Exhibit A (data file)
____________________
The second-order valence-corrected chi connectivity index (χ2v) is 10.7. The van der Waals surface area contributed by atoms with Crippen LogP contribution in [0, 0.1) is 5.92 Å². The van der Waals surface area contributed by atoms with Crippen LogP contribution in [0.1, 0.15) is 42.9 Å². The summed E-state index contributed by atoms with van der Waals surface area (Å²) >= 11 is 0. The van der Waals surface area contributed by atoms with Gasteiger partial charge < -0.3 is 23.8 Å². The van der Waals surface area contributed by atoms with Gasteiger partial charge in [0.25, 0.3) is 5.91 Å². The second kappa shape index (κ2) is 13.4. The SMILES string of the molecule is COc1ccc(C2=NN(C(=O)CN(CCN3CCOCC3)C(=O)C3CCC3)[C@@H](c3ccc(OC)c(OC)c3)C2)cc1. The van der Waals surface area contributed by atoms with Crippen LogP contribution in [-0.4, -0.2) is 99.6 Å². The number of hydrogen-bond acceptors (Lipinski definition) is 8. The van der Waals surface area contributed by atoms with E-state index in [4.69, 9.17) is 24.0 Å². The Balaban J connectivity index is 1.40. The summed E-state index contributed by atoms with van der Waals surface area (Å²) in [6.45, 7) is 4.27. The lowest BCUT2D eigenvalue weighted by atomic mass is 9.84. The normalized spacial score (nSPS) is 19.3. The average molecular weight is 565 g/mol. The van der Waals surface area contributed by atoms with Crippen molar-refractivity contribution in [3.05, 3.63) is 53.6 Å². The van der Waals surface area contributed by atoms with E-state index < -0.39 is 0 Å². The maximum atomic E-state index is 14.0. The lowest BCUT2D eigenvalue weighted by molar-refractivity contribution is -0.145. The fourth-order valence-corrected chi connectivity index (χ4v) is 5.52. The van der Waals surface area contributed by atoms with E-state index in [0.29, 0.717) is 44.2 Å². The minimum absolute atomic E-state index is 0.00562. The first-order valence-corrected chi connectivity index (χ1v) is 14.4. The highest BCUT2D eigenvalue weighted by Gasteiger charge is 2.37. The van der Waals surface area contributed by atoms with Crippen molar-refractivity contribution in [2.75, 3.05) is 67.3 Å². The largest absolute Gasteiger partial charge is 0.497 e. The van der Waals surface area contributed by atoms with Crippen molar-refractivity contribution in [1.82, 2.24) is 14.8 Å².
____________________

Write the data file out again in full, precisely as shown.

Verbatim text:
The second-order valence-corrected chi connectivity index (χ2v) is 10.7. The van der Waals surface area contributed by atoms with Crippen LogP contribution in [0, 0.1) is 5.92 Å². The van der Waals surface area contributed by atoms with Crippen LogP contribution in [0.1, 0.15) is 42.9 Å². The summed E-state index contributed by atoms with van der Waals surface area (Å²) >= 11 is 0. The van der Waals surface area contributed by atoms with Gasteiger partial charge < -0.3 is 23.8 Å². The van der Waals surface area contributed by atoms with Gasteiger partial charge in [0.25, 0.3) is 5.91 Å². The second kappa shape index (κ2) is 13.4. The SMILES string of the molecule is COc1ccc(C2=NN(C(=O)CN(CCN3CCOCC3)C(=O)C3CCC3)[C@@H](c3ccc(OC)c(OC)c3)C2)cc1. The van der Waals surface area contributed by atoms with Crippen LogP contribution in [-0.4, -0.2) is 99.6 Å². The number of hydrogen-bond acceptors (Lipinski definition) is 8. The van der Waals surface area contributed by atoms with E-state index in [4.69, 9.17) is 24.0 Å². The Balaban J connectivity index is 1.40. The summed E-state index contributed by atoms with van der Waals surface area (Å²) in [6.45, 7) is 4.27. The lowest BCUT2D eigenvalue weighted by atomic mass is 9.84. The normalized spacial score (nSPS) is 19.3. The average molecular weight is 565 g/mol. The van der Waals surface area contributed by atoms with Crippen molar-refractivity contribution in [3.05, 3.63) is 53.6 Å². The van der Waals surface area contributed by atoms with E-state index < -0.39 is 0 Å². The maximum atomic E-state index is 14.0. The lowest BCUT2D eigenvalue weighted by molar-refractivity contribution is -0.145. The fourth-order valence-corrected chi connectivity index (χ4v) is 5.52. The van der Waals surface area contributed by atoms with E-state index in [0.29, 0.717) is 44.2 Å². The minimum absolute atomic E-state index is 0.00562. The first-order valence-corrected chi connectivity index (χ1v) is 14.4. The highest BCUT2D eigenvalue weighted by Gasteiger charge is 2.37. The van der Waals surface area contributed by atoms with Crippen molar-refractivity contribution in [2.75, 3.05) is 67.3 Å². The largest absolute Gasteiger partial charge is 0.497 e. The van der Waals surface area contributed by atoms with Crippen molar-refractivity contribution in [1.82, 2.24) is 14.8 Å².